A great example of this involves the recent NFL 2020 draft, previously scheduled to take place in Las Vegas. Instead, the entire 3-day draft took place virtually as Commissioner Roger Goodell announced selections from his basement. While this may not have all the pizzazz as Las Vegas, viewership was tremendous. In fact, the overall virtual sports viewership increased 16 percent from 2019’s ratings. All total, more than 55 million NFL fans, players, and coaches tuned in to watch the draft results. Nearly 40 percent of these viewers tuned in on the first day. Despite COVID-19 and sports interruptions, virtual sports provided a good solution for the situation.
“How will (virtual reality) evolve in the future? I think people will have the capability to go into their own room and watch these contests as if they are there. It promotes a safer environment and they may be able to still feel like they are there.” – Irwin Kisner, Executive Chairman of Herrick Sports Law Group
Business and Youth Driving a Shift to Virtual Sports
When it comes to COVID-19 and sports, businesses are likely to be a major driver of virtual sports. Notably, many people are working from home during this pandemic. As a result, workplaces have been forced to develop and advance important infrastructures for this purpose. One key aspect of this has been to create immersive solutions that connect real and virtual environments. As employers and employees become more accustomed to these solutions, it is highly probably more people will embrace virtual sports. And with social distancing likely to affect sporting events for a long-time, there will be ample time for this evolution.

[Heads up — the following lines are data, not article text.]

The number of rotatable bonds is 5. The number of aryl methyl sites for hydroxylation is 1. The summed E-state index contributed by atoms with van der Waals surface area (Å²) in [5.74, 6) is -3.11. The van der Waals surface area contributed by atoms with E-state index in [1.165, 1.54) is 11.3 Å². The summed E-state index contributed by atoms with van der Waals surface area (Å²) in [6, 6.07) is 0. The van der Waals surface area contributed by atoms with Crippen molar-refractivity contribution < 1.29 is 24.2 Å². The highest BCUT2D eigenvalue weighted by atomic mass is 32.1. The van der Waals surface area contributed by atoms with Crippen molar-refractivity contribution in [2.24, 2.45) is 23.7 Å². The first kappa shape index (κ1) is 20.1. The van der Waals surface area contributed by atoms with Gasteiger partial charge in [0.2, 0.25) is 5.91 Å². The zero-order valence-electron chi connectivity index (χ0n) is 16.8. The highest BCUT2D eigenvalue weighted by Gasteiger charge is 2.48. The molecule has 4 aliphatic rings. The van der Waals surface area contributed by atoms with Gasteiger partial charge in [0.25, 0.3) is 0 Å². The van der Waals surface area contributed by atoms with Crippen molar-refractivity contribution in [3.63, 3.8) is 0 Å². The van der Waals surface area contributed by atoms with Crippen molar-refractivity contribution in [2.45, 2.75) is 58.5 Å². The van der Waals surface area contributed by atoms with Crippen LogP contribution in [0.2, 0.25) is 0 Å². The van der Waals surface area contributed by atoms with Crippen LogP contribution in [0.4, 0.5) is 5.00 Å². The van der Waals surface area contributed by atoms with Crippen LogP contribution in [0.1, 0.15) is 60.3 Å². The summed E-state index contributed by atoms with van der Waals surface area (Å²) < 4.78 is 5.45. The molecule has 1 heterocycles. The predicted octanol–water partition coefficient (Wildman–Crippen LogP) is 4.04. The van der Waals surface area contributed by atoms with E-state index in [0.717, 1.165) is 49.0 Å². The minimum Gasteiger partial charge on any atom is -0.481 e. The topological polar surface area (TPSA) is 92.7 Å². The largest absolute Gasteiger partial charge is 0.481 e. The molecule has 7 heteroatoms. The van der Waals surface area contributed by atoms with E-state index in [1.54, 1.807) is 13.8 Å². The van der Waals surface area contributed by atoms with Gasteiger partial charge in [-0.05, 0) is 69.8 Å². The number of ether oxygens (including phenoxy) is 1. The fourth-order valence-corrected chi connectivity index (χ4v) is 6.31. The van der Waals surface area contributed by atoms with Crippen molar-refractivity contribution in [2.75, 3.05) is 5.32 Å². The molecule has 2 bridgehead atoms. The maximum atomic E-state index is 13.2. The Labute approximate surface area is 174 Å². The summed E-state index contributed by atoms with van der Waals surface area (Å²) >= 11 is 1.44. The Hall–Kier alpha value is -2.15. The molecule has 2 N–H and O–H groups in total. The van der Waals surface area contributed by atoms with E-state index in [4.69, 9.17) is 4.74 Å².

Business transformations during this pandemic are not the only drivers of virtual sports. Generational shifts are also relevant in this regard. For some time now, younger individuals have been embracing e-sports catapulting this industry ahead. These developments have included sports like drone racing as well as virtual NASCAR competitions. As augmented reality products have intrigued many, virtual sports that utilize these enhancements will expand. Not only will this invite new ways for consumers to engage in virtual sports. It will also make the experience more unique, personalized, and perhaps preferred. These developments have already been shaking up the industry long before COVID-19 and sports cancellations occurred.